sorry about the third post - but there is one statement that I think hits the nail on the head:

"Determining the exact performance increase from a Radeon 9600 Pro to a Radeon X850XT is not something that you'll readily see published on AnandTech or anywhere else."

We can "almost" get this from Toms Hardware, from the VGA charts.

http://graphics.tomshardware.com/graphic/20041004/...

They don't have half-life 2, but there are enough benchmarks to at least allow for an informed decision. In fact, I used the article to help a friend buy a Radeon 9600 Pro, which was the best bang-for-buck at the time.

Why can't Anandtech have something similar, or the ability to create a similar graph on demand? Having the ability to chart both video card and cpu upgrades would be the ultimate tool for the upgrader.

• #### kmmatney - Monday, January 31, 2005 - link

This article reminds me of something I always wanted. The ability to pull up benchmarks dynamically. I could put in my system specs, or select a similar procesor from a list. Untested speeds can be estimated to first order. Then I could pull up benchmarks from different video cards and compare exactly what I want.

For now, I use the Toms Hardware video charts, as Anandtech doesn't have anything so comprehensive. A "Real-Time benchmark Engine" would be awesome for this.
• #### kmmatney - Monday, January 31, 2005 - link

I'm a bit qith #19. It pains me to pay more than ~\$100 for a video card. My plan was to stay with my Ti4200, but I managed to Ebay off \$120 in old hardware last week, which brings my 6600GT upgrade down to an affordable \$90, minus whatever nmy old card sells for. I'm definately sticking with my Athlon XP for a while, though.

• #### roostercrows - Monday, January 31, 2005 - link

excellent article kristopher, as i have had all the components for my new anandtech high end computer (except the video cards) just sitting on my bench for three months now just waiting... i can't help but think about what a price gouging graph would look like for the 6800gt pci-e sli video cards...... Reply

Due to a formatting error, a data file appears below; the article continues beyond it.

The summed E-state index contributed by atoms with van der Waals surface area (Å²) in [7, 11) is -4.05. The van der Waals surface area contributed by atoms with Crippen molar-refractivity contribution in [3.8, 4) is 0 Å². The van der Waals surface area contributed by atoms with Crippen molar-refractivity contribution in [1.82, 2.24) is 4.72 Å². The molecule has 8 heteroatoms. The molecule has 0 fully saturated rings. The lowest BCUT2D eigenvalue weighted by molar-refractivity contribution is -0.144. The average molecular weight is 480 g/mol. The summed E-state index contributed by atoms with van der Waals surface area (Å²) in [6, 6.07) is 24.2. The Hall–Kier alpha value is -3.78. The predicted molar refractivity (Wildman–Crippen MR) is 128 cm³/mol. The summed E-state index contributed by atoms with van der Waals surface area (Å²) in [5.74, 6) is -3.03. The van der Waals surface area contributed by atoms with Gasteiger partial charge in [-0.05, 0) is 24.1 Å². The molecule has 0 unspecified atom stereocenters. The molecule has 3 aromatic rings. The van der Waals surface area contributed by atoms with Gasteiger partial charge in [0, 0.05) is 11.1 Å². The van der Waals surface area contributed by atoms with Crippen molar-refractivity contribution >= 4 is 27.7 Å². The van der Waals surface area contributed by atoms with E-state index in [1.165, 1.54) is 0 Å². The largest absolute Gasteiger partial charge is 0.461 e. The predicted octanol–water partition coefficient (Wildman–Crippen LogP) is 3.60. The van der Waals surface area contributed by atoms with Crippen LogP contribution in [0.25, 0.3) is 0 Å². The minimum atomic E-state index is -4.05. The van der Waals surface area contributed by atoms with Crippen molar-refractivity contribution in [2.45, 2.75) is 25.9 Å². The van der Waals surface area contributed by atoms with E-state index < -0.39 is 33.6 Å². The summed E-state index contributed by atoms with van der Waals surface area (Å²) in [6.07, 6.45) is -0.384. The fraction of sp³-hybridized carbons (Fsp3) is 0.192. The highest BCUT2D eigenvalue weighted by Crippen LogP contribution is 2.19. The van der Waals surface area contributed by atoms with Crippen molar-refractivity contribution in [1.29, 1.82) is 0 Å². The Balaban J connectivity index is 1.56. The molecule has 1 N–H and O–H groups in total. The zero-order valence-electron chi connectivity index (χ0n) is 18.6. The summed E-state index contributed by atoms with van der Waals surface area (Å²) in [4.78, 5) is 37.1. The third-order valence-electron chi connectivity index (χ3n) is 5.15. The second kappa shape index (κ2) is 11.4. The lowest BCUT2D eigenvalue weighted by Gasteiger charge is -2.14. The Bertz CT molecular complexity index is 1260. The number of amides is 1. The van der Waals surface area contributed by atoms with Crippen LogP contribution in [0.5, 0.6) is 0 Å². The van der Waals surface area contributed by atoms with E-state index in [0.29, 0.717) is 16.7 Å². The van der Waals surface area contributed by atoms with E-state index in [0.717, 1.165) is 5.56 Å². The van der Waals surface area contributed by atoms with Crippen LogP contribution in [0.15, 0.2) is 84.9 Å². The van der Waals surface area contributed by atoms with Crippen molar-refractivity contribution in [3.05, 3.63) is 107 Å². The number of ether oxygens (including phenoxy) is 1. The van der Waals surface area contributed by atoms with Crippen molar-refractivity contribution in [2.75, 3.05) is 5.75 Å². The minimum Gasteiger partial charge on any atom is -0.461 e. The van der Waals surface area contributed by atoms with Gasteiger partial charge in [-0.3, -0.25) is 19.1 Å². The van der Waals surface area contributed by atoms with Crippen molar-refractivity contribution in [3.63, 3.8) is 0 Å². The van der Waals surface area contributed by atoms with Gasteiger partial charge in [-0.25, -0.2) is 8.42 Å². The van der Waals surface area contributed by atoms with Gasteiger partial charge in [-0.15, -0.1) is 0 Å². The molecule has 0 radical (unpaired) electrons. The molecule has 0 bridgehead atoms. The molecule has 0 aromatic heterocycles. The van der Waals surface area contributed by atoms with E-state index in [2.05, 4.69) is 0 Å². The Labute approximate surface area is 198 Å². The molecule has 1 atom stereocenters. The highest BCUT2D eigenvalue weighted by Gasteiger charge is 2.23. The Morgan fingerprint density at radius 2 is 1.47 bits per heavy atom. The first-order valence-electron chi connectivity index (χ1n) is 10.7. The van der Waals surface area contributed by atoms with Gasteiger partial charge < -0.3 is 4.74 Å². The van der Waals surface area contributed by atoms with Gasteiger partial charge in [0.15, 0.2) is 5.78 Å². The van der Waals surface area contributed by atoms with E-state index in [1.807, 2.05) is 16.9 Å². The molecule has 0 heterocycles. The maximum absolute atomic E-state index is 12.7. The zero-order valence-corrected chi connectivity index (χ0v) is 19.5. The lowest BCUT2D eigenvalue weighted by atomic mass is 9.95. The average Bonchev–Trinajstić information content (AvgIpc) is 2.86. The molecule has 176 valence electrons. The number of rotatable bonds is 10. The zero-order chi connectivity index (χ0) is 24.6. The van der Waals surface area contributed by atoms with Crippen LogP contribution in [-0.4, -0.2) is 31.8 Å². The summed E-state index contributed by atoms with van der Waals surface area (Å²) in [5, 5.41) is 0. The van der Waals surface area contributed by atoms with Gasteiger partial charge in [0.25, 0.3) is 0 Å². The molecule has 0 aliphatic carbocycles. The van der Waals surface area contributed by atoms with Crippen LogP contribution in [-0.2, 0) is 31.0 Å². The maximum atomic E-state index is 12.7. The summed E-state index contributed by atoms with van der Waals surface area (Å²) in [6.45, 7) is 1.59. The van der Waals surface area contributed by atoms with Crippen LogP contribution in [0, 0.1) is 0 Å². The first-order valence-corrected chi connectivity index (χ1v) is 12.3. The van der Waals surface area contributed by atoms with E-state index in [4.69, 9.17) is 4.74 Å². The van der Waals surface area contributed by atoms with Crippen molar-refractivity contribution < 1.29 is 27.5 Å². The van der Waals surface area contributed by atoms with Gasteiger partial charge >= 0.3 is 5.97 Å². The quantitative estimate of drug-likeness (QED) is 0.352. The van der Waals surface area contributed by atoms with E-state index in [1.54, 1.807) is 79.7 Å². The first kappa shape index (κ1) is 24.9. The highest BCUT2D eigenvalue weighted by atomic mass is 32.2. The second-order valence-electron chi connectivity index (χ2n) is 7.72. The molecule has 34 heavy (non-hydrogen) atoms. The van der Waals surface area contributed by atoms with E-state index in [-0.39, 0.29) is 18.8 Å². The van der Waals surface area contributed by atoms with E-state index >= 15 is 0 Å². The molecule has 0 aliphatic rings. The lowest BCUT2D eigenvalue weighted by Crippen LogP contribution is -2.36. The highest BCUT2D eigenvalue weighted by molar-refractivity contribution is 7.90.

• #### Googer - Monday, January 31, 2005 - link

#13, I agree; but for some of us doing cost benefit analysis is part of the fun too. I really enjoy doing my mathmatics when I have the opertunity to do so. For me It is all part of the research that goes in to learning about new hardware. Its a hobby for me too. Reply
• #### JarredWalton - Monday, January 31, 2005 - link

The point of this articles wasn't to give everyone a specific decision. Some people are always waiting for the ideal time to upgrade. If you're happy with your current computer, then by no means do you need to upgrade. If you're disappointed with performance, however, and you start thinking something like, "I'll wait for SLI..." or "X800XL is coming soon..." or soemthing similar, is it really worth the wait?

That's the whole point behind the "cost to not upgrade". How much are you willing to spend per day for a better computing experience? We arbitratily chose 25 cents, but suppose you're willing to spend 50 cents or a dollar? Given the model in the spreadsheets, you can plug in various prices and estimated depreciatioin rates, and suddenly it may not look so important to wait for the X800XL or whatever.

The article certainly wasn't meant as a joke. It was intended as some reasoning behind our price guides. We don't often suggest people wait for the Next Big Thing, and the models presented here help to show why. We didn't even touch on the topic of market segmentation, which will often keep high-end parts at a higher price despite decreased production costs (witness SCSI, for example). There were plenty of other concepts that could also be applied. Hope that helps.

(I helped quite a bit with the article, so I feel I can safely put in my two cents.)

• #### Poser - Monday, January 31, 2005 - link

Thinking about it a bit more, I guess my situation (#19) could be wedged into the model you built pretty easily -- I don't have a Cost to Not Upgrade (CNU) of \$0.25 a day, instead I have a NEGATIVE CNU. The longer I wait, the more cool gotta have 'em games will be released which I can't play on my old rig. That'll push up the value of current gen hardware. Reply
• #### Chuckles - Sunday, January 30, 2005 - link

It looks like an interesting model. With some tweaking it looks like it may be valid for a variety of market segments. Cool. Reply